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Book Review – Mohini – The Enchantress by Anuja Chandramouli

Whenever I get the opportunity to read a book penned by Anuja Chandramouli I never let go of it. She is not only a bestselling author but has added a unique touch to retelling tales from Indian mythology. I have been her fan ever since I read her debut novel ‘Arjuna: Saga of a Pandava Warrior-Prince’.

The most striking facet of her books is the mainstreaming of lesser known characters – whether it is Kamadeva or Yama’s Lieutenant, Ganga or now Mohini. Anuja always gives a voice to the marginalised. And after the feminist touch in Shakti, and Ganga, Anuja brings us a forgotten LGBT character from the mythology – Mohini.

We are all aware of the legend of ‘Samudra Manthan’ and how ‘Amrit’ emerged from the sea. The Devas and Asuras were on the verge of another war over it, when Vishnu took the form of an enchantress and hoodwinked the Asuras. Set against this celestial quest for immortality, Anuja Chandramouli brings to life the tale of Mohini.

Mohini – the name itself means enchantress. We all imagine her as a seductive woman, blessed with extraordinary charm. She is a part of Vishnu, and yet she is independent in her meanderings. She enjoys her autonomy. With her beauty, she can easily enchant the mightiest of kings. She is desired by all, yet she is elusive.

With her lyrical prose, Anuja takes us on a journey of love, lust, desire. She explores the binaries of gender, bringing to light hitherto lesser known tales, which had got lost in the sands of time. Through her magical imagery, we get a fresh glimpse at stories, which we were all so acquainted with. One can always enrich their vocabulary while reading Anuja’s works.

Overall, ‘Mohini – The Enchantress’ is a fitting addition to the rich series of Indian mythological fiction that Anuja Chandramouli has created. It is worthwhile to revisit our rich culture, sans the dogmatic approach, and enjoy soaking in the tales of strong, independent characters, who refuse to be reduced to mere bystanders in the grand scheme of events.

My Rating: 4/5 Stars

DISCLAIMER: The Review Copy of the book was provided to me by the author

Book Review: The Kaafir’s Love by Abhisar Sharma

A book written by Abhisar Sharma is always a treat to read. I remember calling him ‘India’s answer to Frederick Forsyth’ in the review of ‘The Edge of the Machete’. There is hardly a match for him, when it comes to writing thrillers, and his latest book ‘The Kaafir’s Love’ is no exception.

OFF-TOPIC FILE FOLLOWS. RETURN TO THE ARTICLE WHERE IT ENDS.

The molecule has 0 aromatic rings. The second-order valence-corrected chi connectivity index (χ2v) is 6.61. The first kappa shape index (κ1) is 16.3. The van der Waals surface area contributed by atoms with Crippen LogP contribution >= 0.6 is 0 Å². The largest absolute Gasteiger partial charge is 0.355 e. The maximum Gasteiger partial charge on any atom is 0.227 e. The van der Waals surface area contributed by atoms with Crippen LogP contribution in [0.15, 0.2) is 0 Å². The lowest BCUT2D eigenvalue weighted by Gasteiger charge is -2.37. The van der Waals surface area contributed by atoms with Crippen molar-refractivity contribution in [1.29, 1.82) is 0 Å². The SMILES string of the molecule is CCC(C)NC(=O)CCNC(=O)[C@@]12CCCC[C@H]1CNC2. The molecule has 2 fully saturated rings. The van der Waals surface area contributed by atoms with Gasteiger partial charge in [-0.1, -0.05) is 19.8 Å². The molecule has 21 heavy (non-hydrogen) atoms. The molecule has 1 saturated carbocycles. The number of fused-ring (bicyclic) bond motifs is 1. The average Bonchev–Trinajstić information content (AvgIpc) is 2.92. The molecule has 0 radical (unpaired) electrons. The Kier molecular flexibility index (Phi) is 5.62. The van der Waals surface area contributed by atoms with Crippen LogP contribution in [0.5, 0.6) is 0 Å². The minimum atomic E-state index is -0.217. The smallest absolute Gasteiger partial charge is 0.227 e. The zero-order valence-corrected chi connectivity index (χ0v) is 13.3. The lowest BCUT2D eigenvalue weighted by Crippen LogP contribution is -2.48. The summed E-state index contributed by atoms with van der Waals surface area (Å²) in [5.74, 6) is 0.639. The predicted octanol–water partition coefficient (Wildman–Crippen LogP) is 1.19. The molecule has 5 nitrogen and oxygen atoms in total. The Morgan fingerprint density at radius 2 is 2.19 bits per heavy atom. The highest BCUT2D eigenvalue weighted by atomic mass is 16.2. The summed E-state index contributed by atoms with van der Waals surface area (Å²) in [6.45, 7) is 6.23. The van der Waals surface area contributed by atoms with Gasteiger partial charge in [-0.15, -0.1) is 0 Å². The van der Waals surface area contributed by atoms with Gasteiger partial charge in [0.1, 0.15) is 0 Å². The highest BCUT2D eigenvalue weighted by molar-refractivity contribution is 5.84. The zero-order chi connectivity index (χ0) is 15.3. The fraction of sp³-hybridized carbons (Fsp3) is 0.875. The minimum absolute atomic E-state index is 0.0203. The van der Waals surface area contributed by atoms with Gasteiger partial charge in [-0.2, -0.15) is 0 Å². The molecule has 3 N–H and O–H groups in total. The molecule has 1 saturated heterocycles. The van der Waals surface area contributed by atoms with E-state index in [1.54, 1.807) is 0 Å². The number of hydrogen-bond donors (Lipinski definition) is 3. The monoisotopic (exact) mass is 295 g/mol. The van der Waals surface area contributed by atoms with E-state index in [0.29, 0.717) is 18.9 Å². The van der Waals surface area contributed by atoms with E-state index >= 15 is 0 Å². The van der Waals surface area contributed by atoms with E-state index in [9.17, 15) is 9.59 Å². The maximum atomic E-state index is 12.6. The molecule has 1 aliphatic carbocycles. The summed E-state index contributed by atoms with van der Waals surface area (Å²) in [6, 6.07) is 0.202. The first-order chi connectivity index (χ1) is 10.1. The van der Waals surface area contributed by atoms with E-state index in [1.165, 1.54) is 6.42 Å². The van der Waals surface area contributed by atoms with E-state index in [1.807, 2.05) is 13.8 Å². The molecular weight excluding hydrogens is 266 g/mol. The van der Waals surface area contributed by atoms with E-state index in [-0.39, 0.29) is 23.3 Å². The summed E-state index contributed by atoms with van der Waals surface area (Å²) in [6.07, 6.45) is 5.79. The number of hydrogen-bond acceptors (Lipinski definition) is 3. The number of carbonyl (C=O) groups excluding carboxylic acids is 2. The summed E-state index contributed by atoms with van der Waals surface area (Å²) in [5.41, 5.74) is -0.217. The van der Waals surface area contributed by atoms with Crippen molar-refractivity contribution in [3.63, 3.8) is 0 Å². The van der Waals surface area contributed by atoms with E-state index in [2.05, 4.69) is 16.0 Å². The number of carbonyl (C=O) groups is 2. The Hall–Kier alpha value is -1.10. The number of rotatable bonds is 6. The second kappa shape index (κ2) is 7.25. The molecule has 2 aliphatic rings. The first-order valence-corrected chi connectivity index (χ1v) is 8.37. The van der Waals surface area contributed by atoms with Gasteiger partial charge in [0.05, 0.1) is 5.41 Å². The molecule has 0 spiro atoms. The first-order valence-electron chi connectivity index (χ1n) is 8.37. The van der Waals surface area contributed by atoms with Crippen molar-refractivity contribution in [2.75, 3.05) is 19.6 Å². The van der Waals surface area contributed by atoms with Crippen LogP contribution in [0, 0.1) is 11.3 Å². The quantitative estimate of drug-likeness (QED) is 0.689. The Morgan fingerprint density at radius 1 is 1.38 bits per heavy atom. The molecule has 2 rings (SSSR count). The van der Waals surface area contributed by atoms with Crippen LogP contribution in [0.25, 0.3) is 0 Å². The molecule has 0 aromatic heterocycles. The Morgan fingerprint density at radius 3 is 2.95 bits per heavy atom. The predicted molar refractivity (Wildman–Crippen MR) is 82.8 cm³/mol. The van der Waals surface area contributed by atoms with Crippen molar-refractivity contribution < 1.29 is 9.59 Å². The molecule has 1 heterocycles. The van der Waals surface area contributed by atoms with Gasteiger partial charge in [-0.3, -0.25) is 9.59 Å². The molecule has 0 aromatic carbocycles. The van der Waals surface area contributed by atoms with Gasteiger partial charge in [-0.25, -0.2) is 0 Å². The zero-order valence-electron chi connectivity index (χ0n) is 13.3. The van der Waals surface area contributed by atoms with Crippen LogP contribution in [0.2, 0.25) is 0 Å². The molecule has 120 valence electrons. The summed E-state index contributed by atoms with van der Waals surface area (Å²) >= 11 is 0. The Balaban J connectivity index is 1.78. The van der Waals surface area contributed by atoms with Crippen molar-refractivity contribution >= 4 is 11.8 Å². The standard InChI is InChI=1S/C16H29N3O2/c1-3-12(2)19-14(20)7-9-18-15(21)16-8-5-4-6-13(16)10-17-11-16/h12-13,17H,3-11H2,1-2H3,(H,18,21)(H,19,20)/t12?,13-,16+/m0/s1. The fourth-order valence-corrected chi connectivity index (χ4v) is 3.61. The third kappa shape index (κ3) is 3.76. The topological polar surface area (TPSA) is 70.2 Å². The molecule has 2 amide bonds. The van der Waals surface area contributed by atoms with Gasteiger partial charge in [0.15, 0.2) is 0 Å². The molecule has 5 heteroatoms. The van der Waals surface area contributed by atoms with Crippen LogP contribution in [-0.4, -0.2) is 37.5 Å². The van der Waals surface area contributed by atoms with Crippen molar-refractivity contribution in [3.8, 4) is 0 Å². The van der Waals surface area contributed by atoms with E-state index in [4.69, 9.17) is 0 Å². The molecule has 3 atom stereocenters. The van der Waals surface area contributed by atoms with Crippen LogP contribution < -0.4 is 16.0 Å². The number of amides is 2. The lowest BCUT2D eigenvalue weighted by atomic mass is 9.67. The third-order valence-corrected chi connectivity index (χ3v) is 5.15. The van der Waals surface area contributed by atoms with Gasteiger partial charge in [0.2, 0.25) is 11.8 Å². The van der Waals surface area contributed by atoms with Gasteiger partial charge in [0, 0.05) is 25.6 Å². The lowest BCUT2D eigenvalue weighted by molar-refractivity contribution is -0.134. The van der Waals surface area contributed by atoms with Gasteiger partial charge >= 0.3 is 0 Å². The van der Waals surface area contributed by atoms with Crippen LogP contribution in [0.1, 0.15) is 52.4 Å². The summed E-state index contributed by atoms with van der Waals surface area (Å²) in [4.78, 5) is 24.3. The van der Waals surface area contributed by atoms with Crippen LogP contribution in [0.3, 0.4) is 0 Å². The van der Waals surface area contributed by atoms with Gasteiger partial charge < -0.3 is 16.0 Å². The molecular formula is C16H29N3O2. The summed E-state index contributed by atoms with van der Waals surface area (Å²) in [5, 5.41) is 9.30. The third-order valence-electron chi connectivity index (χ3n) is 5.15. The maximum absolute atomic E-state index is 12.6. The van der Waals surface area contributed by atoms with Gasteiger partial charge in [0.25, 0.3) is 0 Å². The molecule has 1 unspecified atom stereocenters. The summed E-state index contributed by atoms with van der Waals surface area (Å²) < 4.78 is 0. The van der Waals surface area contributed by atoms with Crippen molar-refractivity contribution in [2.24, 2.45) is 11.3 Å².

As the name suggests, the book is essentially a love story – but in India, love can be life-threatening. India is a country with her feet in the 21st century, but her heart and mind in the eighteenth century. Regressive beliefs, predominance of faith in decision-making, sinister politicking, rigid caste equations are pulling this country backward even as we talk of bullet trains and digital boom. In the age of anti-Romeo squads and honour killings, it is hazardous and perilous to fall in love. Sameer, the protagonist of this novel committed that mistake.

Sameer, a young lad from the lower echelons of the society, lives in the ‘Walled City’ in Chandni Chowk. As luck would have it, he is smitten by Inara, the daughter of the local businessman, Imtiaz, who has his fingers in all the wrong pies for money-making. Although Naseer, Sameer’s bosom-buddy, tries to dissuade the latter, he pursues Inara and they fall in love.

Even as two young hearts committed themselves to each other in the ‘Walled City’, the socio-political amity of the neighbourhood is dealt a blow by two successive incidents. As the city is brought to the brink of a communal backlash, the young lovers decide to elope.What follows is a thrilling tale of betrayal, savagery, and kitchen politics. Old skeletons tumble out of the closet, upsetting equations.

The most enjoyable element of this book is its thrill quotient and the element of surprise. The moment you start expecting the plot to traverse a linear trajectory, a sudden twist changes the course of events. Abhisar’s lucid writing, and the vivid imagery of his words transform the novel into a ‘motion picture’ of sorts. From passionate descriptions of Sameer-Inara’s intimate moments to gruesome scenes of brutal violence – Abhisar’s detailed narrative does not let your attention slack.

It is true that the overall plot bears slight resemblance to the movie ‘Sairat’, only the caste division replaced with religious tension. But then this could well have been Abhisar’s take on Romeo and Juliet, in an Indian setting. That is the universality of the core concept of ‘The Kaafir’s Love’. This is not just a love story, but a social commentary on the current socio-political situation prevalent in the country.

‘The Kaafir’s Love’ is the perfect companion for an idyllic Sunday afternoon.

My Rating: 4/5 stars

P.S. The review copy of the book was provided by the author.



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